The Supreme Court recently mandated that the American people do not have a right to truthfully define marriage as the union of one man and one woman. The National Coalition of Black Pastors and Christian Leaders, a group of over 25,000 African-American Christian churches and ministries filed a “Friend of the Court” brief in this case. Much like Noah before the flood, the pastors leading these churches and ministries carried on the lonely task of speaking truth to a Court that ultimately chose to abandon it altogether.
Their message was compelling. They began with the fundamental principle that all human beings have inherent value because God created every person in His image. Thus, it was their position before the Court that the government should never classify or discriminate against another human being based on who they are. As the African-American pastors explained to the Court in their brief, however, a person’s sexuality and sexual preferences are, unlike race, not their state of being, or even an immutable aspect of who they are. The truth is that sexual conduct is an activity. For the pastors, truth matters. It should have also mattered to the Court.
In their brief the pastors correctly argued that a State has no responsibility to promote any person’s sexual proclivities, whether heterosexual, homosexual, or otherwise—and certainly is not required to accept that one’s sexual conduct preference is the same as an immutable characteristic like race. Government may not regulate people based on who they are, but it may regulate their conduct, including sexual conduct. Even more germane to this case is the principle that government need not—and, indeed, must not—force its citizens to promote a type of sexual behavior to which its citizens object.
Marriage redefinition activist Justices contended however, that any State-approved truthful definition of marriage violated the Fourteenth Amendment. The Fourteenth Amendment holds special significance for Black Americans. The text of the Fourteenth Amendment guarantees that “no state shall . . . deny to any person within its jurisdiction equal protection of the laws.”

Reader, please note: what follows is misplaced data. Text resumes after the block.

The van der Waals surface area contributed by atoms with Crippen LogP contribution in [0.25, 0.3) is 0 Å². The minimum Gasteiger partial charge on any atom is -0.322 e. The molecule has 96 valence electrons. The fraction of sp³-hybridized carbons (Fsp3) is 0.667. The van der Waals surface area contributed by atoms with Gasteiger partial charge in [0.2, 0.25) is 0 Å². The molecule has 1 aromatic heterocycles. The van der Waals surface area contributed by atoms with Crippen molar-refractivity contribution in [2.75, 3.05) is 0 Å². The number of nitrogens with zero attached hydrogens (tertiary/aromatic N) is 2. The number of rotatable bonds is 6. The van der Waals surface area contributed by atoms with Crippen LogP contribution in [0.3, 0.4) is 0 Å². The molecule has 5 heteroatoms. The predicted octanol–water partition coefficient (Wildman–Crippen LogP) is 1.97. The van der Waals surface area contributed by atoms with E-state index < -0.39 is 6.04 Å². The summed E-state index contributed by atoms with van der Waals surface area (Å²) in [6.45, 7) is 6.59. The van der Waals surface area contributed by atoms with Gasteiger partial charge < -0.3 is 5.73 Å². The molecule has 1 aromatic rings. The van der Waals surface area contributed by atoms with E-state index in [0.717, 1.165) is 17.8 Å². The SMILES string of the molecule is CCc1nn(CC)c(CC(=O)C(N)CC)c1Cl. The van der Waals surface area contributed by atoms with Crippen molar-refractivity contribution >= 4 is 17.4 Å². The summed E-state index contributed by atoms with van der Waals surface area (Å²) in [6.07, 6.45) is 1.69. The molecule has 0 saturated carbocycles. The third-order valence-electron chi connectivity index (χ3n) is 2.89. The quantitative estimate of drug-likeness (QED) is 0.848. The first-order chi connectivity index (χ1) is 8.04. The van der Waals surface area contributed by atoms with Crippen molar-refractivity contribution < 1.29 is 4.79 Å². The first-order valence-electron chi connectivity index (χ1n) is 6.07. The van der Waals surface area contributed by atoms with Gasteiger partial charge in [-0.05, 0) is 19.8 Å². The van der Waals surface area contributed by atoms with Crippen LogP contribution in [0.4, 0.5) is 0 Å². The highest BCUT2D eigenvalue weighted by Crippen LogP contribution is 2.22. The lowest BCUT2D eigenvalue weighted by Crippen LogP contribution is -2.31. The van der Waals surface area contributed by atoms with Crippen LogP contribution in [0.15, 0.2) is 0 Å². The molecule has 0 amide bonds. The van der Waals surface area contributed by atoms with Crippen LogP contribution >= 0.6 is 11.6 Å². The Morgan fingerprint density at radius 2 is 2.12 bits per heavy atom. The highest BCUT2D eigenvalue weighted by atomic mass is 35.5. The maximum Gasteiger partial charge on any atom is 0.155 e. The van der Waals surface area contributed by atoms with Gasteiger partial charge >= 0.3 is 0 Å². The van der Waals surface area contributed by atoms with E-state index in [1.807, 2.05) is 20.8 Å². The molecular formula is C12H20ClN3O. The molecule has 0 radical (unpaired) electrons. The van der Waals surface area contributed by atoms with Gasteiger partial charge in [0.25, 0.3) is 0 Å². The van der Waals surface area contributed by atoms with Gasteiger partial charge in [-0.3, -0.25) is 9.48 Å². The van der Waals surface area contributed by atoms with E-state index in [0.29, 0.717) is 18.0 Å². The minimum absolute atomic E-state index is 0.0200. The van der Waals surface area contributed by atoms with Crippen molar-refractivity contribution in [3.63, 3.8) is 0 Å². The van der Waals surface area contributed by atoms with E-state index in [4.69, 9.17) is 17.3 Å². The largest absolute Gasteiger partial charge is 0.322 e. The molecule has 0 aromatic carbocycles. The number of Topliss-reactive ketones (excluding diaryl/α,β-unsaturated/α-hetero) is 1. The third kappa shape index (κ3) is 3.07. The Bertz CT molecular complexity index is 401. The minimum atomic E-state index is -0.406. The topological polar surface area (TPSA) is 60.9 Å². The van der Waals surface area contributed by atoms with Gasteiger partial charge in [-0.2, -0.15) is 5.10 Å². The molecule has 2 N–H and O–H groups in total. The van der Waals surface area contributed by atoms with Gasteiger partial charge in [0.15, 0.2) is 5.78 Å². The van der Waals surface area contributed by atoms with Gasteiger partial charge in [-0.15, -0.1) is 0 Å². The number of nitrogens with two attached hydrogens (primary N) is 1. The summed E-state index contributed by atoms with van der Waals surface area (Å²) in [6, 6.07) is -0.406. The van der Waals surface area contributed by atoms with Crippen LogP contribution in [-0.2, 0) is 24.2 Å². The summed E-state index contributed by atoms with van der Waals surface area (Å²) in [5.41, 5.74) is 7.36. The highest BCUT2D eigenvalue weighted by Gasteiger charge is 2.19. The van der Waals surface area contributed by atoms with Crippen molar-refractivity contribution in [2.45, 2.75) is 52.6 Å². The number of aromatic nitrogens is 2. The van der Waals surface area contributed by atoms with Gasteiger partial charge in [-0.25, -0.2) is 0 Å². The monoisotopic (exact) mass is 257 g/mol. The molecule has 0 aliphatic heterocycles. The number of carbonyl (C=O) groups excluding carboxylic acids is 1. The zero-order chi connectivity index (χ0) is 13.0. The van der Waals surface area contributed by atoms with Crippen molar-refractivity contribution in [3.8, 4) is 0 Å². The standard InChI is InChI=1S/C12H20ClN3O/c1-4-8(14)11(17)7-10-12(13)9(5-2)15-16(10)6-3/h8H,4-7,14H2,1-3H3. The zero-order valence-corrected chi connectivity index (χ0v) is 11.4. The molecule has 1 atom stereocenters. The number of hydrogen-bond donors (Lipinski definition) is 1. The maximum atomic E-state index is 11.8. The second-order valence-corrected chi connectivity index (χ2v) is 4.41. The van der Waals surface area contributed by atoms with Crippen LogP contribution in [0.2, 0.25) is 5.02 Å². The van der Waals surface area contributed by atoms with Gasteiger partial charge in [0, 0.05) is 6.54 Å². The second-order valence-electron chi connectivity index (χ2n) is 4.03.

When the Fourteenth Amendment became law, many Black Americans were recently emancipated slaves. The brief of the African-American churches and ministries respectfully reminded the Court that comparing the dilemmas of same-sex couples to the centuries of discrimination faced by Black Americans is a deceptive distortion of our country’s culture and history. As one pastor in the Coalition stated:
The disgraces in our nation’s history pertaining to the civil rights of Black Americans are unmatched. No other class of individuals, including individuals who are same-sex attracted, have ever been enslaved, or lawfully viewed not as human, but as property. Same-sex attracted individuals have never lawfully been forced to attend different schools, walk on separate public sidewalks, sit at the back of the bus, drink out of separate drinking fountains, denied their right to assemble, or denied their voting rights.
The legal history of these disparate classifications, i.e., immutable racial discrimination and same-sex attraction, is incongruent. Yet, many now understate this incongruence to manufacture and mandate a limitless (and therefore meaningless) concept of “marriage equality,”
To the pastors of the 25,000 churches and ministries, and to most Americans, the Court’s deliberate federalization and redefinition of marriage directly harms and threatens this sacred and foundational institution. There is no surer way to destroy an institution like marriage than to destroy it’s meaning. If “marriage” means whatever a political activist, or a politically unaccountable lawyer wearing a robe wants it to mean, it means nothing. If it has no fixed meaning, it is merely a vessel for an unelected judge’s will. It is a subterfuge for an imperial judiciary imposing its personal will on the citizenry. And as Montesquieu observed: “There is no greater tyranny than that which is perpetrated under the shield of law and in the name of justice.”
William Wagner is Distinguished Professor Emeritus (constitutional law) and previously served as a Federal Judge in the U.S. Courts, Legal Counsel at the U.S. Senate, and Senior Assistant United States Attorney in the Department of Justice. He co-authored the friend of the court brief filed on behalf of the 25,000 African-American churches and ministries.